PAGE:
On Saturday, I spent time in my old neighborhood as my female self helping to clean up from a damaging storm. I moved out of our family home 2 months ago. Upon returning periodically to cut the grass, I sensed I was being avoided. It wasn't unexpected, but disappointing. The storm cleanup on Saturday was the first time my neighbors got to spend time with me as my female self. It came after they've spent a couple of months providing support to my now ex-wife and my kids, the victims of my selfish choice. Everyone deserves a chance at redemption. I'm grateful for the opportunity I had on Saturday.

I'm also grateful for your story. Thanks again, Joy and Krista!

Thank you Alison for living your faith in yourself and in others - for not giving up, for giving those who knew you as a man a chance to learn better ways to respond to your true self.

I just heard part of your story on my way home from church. I immediately sent a link to my Alex, who was my niece and is now my nephew. Alex is a sensitive, spiritual person who is working very hard to stay alive and figure out what his life will be like. (That's the first time I referred to Alex as "his"). Tears are filling my eyes. Thank you for sharing your journey. I can't wait to read your book. God bless you and your family.

I'm waiting on the transcript. You said one word. I got stuck on it. Did you really say it? How did it fit? Who were you talking to? Was this a joke? Was it to me, the audience, or her the transgendered person? It wasn't until the end of the conversation that I understood how it probably fit, but that's because I have friends who are homosexuals and lesbians who seem to constantly explore, play with, and remould their gender roles. Maybe you and your guest are just that at ease with one another? Maybe you're just that hip? S'okay with me. I was just surprised how that one word coming from you got me tangled.

Okay, I listened to the long version and at 26:38 she really did say it, but it's not as jarring in the context of the larger conversation. What I heard in the produced version varied greatly from the understanding I got from the uncut version. I'm glad that one word got me to dig deeper. Great talk!

Ms. Ladin's comments about her fear of people seeing her true self and being horrified by her - these are familiar thoughts, and I don't struggle with gender. She expressed perfectly well that feeling of being different. I'll never know what she went through, but she knows how I feel, and that was a beautiful moment to hear on the radio.

As the mother of a beautiful , creative, courageous, funny trans son, I've been listening to this respectfully spacious interview over and over and hearing it for the first time again and again. My heart is full. Thank you.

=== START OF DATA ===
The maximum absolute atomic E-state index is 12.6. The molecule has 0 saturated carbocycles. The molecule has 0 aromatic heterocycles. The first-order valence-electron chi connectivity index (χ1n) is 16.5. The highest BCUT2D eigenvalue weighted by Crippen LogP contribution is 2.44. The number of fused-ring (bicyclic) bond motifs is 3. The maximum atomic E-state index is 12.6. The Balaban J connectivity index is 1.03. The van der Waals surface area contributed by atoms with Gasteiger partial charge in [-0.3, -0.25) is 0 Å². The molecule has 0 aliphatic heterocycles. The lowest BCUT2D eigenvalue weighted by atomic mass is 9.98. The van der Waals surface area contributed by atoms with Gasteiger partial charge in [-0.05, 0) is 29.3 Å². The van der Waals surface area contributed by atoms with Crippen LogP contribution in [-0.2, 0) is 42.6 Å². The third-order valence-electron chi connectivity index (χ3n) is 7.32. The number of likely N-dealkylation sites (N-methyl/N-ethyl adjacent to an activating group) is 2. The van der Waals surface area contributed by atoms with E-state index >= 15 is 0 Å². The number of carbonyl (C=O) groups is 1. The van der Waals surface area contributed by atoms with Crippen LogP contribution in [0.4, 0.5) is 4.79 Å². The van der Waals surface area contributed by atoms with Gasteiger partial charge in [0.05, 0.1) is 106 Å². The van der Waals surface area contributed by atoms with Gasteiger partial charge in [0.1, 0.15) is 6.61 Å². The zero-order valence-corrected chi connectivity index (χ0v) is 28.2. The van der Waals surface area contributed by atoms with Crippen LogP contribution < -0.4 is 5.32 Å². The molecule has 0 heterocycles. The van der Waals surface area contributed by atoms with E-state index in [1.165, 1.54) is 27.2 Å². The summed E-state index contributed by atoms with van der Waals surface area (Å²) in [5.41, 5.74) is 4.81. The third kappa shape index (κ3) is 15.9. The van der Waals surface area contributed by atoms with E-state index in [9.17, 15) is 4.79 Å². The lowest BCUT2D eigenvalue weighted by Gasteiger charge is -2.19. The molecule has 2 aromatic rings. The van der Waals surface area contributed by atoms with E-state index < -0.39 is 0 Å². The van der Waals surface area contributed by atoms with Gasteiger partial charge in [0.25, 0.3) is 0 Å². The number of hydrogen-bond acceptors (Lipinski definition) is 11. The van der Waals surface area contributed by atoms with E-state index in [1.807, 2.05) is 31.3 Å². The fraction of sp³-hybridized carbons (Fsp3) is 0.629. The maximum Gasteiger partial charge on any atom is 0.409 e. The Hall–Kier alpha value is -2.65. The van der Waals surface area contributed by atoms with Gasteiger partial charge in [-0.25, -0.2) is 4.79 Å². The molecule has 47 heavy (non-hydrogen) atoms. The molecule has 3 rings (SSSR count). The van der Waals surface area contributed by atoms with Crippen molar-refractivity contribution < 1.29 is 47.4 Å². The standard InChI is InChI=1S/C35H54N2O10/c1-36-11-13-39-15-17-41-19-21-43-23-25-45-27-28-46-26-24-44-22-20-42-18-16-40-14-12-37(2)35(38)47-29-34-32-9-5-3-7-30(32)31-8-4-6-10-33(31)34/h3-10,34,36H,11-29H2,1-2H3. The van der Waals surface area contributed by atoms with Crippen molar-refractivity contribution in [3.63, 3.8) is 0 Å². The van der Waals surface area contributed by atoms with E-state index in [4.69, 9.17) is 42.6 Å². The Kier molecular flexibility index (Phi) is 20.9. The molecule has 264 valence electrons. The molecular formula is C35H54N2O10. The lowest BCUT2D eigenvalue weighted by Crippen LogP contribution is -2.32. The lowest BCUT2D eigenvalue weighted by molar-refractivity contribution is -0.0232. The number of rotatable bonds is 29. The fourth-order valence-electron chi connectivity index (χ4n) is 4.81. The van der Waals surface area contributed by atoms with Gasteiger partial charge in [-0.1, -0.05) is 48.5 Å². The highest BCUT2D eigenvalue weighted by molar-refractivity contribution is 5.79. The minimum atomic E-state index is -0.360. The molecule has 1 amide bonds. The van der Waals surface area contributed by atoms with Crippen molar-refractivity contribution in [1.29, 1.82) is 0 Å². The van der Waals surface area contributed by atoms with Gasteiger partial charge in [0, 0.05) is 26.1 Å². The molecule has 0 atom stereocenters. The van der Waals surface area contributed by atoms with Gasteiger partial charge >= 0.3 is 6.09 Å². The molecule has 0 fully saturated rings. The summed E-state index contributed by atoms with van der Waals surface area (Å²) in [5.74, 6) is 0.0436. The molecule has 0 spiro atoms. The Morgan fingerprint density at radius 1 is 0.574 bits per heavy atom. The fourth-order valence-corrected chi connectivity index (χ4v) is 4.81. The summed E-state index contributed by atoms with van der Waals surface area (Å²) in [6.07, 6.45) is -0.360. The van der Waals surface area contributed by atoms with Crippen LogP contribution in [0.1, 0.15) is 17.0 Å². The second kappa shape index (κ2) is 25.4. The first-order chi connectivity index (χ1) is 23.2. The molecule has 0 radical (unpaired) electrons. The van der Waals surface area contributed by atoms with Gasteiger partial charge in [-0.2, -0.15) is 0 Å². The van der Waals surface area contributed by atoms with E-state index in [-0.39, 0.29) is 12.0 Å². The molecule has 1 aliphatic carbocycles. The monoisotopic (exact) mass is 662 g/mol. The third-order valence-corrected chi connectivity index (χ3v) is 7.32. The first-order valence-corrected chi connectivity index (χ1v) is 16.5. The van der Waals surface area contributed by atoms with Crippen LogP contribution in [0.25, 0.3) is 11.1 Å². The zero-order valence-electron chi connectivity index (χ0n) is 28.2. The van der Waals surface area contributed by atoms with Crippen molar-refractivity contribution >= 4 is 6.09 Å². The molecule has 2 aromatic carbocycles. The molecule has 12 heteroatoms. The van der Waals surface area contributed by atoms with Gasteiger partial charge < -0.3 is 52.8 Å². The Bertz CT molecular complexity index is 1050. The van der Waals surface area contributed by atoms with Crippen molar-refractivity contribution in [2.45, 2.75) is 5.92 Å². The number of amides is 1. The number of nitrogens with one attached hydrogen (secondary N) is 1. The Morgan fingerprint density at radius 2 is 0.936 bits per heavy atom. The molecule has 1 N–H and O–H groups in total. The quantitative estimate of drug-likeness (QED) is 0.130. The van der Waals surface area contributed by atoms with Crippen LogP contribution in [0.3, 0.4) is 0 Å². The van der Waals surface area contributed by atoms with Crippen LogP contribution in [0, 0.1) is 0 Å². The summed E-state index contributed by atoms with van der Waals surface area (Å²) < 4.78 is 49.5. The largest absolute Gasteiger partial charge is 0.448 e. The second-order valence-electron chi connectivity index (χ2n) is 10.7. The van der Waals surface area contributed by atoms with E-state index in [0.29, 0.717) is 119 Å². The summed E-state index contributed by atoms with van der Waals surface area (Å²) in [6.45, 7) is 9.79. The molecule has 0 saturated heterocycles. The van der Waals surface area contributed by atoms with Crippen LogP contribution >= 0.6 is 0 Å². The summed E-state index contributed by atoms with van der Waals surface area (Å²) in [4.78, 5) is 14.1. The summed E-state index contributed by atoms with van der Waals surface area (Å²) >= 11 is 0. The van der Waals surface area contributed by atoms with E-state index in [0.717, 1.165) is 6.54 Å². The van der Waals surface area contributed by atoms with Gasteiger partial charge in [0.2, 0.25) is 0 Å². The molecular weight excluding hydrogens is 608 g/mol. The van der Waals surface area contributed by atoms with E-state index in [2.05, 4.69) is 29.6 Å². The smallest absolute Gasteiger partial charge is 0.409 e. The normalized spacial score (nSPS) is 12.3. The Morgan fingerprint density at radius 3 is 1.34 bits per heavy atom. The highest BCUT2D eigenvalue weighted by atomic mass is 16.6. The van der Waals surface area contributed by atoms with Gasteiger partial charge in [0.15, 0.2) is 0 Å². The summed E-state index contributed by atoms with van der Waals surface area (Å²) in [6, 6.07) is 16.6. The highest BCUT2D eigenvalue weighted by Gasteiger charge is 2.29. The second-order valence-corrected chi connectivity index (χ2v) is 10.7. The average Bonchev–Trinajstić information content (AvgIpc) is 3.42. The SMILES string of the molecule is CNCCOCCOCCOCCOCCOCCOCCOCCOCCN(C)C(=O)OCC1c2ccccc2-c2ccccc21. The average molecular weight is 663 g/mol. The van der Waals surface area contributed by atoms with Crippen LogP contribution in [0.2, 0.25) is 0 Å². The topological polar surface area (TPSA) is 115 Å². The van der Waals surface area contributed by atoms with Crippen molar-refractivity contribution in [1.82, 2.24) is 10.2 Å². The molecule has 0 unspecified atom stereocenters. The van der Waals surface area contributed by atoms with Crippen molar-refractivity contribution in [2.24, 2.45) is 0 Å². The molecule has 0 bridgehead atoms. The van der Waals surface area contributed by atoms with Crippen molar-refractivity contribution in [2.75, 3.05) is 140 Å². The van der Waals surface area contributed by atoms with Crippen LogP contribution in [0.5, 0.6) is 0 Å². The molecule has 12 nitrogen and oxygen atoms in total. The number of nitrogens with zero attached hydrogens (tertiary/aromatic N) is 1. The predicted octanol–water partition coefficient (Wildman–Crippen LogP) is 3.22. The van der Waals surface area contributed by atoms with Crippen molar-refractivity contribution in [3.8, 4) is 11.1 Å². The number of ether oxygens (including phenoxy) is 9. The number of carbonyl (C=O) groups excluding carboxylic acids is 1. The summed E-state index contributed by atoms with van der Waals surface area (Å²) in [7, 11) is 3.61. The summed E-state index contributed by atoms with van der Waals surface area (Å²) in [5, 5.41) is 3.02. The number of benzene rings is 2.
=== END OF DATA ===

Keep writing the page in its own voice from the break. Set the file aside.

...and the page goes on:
Ms. Ladin, I was touched by your interview. It's brave and inspiring to hear you embrace and share your experiences with the world. Toward the end of the interview, you mentioned that you grew up with a dim view of humanity and you lived in hiding. You added that as you transitioned, you were surprised to find people responded to you with love, compassion, and respectful curiosity. Even though I'm not transgendered, this statement really impacted me. I'm a survivor of significant childhood abuse. After I graduated from high school, I managed to climb my way out and enter into the 'real world' where I attended a major university and eventually earned my masters degree--the first person in my family to go to college. I have no relationship with my parents or their families. I've been successful in my field, but I've always lived in hiding. Partly because of the fear I have from them finding me and interfering with my life (which they have)... and the other part of hiding is not sharing this part of myself with others, like friends or coworkers, for fear of how they would react or how they would see me. If it would change how I'm treated, the accomplishments I've made at work, dating someone. As I listened to what you said, it made me think about my history of abuse, and that people can be more gracious and understanding than we think. It also made me think about discovering who I am, as I start to embrace my own experiences and live more authentically. Thank you for the example you're setting for others.

Thank you - I wish you continued healing, and pray that you find kindness, compassion and understanding wherever you go.

Joy, I listened to your podcast as I returned from putting my transitioning son on the bus for his counseling appointment regarding testosterone treatment. Thanki you for sharing your story. It touched me deeply.

Thank you, Joy, for your wonderful, insightful interview! I am a transgendered sixty-something person who is out in part of my life but not all of it and struggling with when and how to fully transition. I feel sometimes like I'm peeling an onion in becoming fully who I truly am. Going back to "male mode" for me seems like a small death each time. If I don't keep moving forward, I think I will lose my mind. Many of my inner feelings were mirrored in your conversation. I'm so glad that you are sharing your experiences in such a public way. That is truly courageous and beautiful and, dare I say, a Mitzvah ;)

Dear Sheryl,